Many people who have booked a holiday in Europe, or are hoping to very soon, are worried about how Brexit might affect their plans.
One area of most concern regards travel insurance, which is vital to millions of holidaymakers who want to make sure they’re covered financially and can get immediate help if things go wrong while they’re away.
The main areas where problems could occur are in relation to claims for travel disruption and health care on holiday.
Nearly all policies, sometimes except the cheapest, offer compensation for disruption to travel plans caused by a variety of issues, such as cancelled flights, holiday firms going bust, train delays and disruption caused by industrial action.
However, any Brexit-related delays might not be covered as they’re highly unlikely to feature in the standard claims cause clauses in most policies.
It’s all a bit of a muddle at this stage; some providers have started offering Brexit ‘add ons’ which take into account most problems that may occur, but others haven’t.
Will flights take off?
Flights are, of course, a major area of concern and while it’s not expected that flights will be grounded, it’s not absolutely certain what may happen.
It’s certainly not clear if EU Air Passenger Regulations, which provide protection for passengers who experience difficulties caused by the airline they’re flying with, will be replaced by the UK Government.
It’s best to contact your airline or insurer for more information.
If the UK leaves the EU with no-deal in place, it’s most likely that the European Health Insurance Card (EHIC) will no longer be valid.
Thousands rely upon the EHIC to ensure they get free, or almost free, medical attention if needed when in an EU country.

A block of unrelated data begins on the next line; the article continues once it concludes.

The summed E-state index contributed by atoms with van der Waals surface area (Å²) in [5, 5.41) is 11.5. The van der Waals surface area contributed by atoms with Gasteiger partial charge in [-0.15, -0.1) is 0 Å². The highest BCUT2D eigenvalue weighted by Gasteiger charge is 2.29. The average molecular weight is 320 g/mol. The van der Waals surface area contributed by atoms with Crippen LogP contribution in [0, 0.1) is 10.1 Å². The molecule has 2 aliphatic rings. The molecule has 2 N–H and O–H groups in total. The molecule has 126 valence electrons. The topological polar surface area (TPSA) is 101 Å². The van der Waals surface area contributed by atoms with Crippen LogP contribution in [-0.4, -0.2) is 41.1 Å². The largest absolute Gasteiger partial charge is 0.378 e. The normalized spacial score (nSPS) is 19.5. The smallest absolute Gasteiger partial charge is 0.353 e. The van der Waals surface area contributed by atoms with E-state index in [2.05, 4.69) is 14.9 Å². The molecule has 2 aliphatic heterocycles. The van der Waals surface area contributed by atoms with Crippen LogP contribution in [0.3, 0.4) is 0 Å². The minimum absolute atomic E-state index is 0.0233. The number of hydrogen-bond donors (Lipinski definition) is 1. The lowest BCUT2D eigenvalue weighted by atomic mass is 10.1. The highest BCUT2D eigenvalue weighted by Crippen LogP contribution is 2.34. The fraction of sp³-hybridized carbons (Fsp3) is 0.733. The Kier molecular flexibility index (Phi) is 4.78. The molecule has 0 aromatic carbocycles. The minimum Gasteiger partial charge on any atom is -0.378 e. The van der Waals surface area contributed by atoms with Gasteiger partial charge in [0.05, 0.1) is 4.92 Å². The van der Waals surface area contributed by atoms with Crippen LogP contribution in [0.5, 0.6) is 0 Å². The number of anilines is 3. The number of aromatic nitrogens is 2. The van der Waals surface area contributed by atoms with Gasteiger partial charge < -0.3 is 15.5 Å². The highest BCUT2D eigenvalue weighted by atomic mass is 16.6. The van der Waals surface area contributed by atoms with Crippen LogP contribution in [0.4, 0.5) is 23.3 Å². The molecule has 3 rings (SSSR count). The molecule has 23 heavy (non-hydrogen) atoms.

This makes it even more vital to ensure you take out travel insurance before you go which has decent cover for serious health issues.
Being hospitalised abroad, and possibly needing an air ambulance home, can prove extremely costly without cover in place, and with the Brexit uncertainty hanging in the air travelling without any would be rash in the extreme.
What to do?
The best thing to do is to check your travel cover, or the cover you’re thinking of taking out, very carefully.
Contact the insurer and ask what they might do in the event of Brexit affecting your travel plans and how comprehensive they’re cover is.
Ask whether the costs associated with transport delays and cancellations, which could lead to you’re not being able to enjoy a holiday you’ve possibly already paid for, would be fully covered.
Also ask about what medical cover you can expect and if this would be affected in the event of a no-deal scenario.
Finding the important info
Some of this might be detailed in the information you receive by email or post summarising the key facts about your travel policy. But if you already have annual cover, which may have been bought a while ago, you might want to ask for an update to be sent.
Either way, check with your insurance provider or broker for more information.
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Published 16 April 2019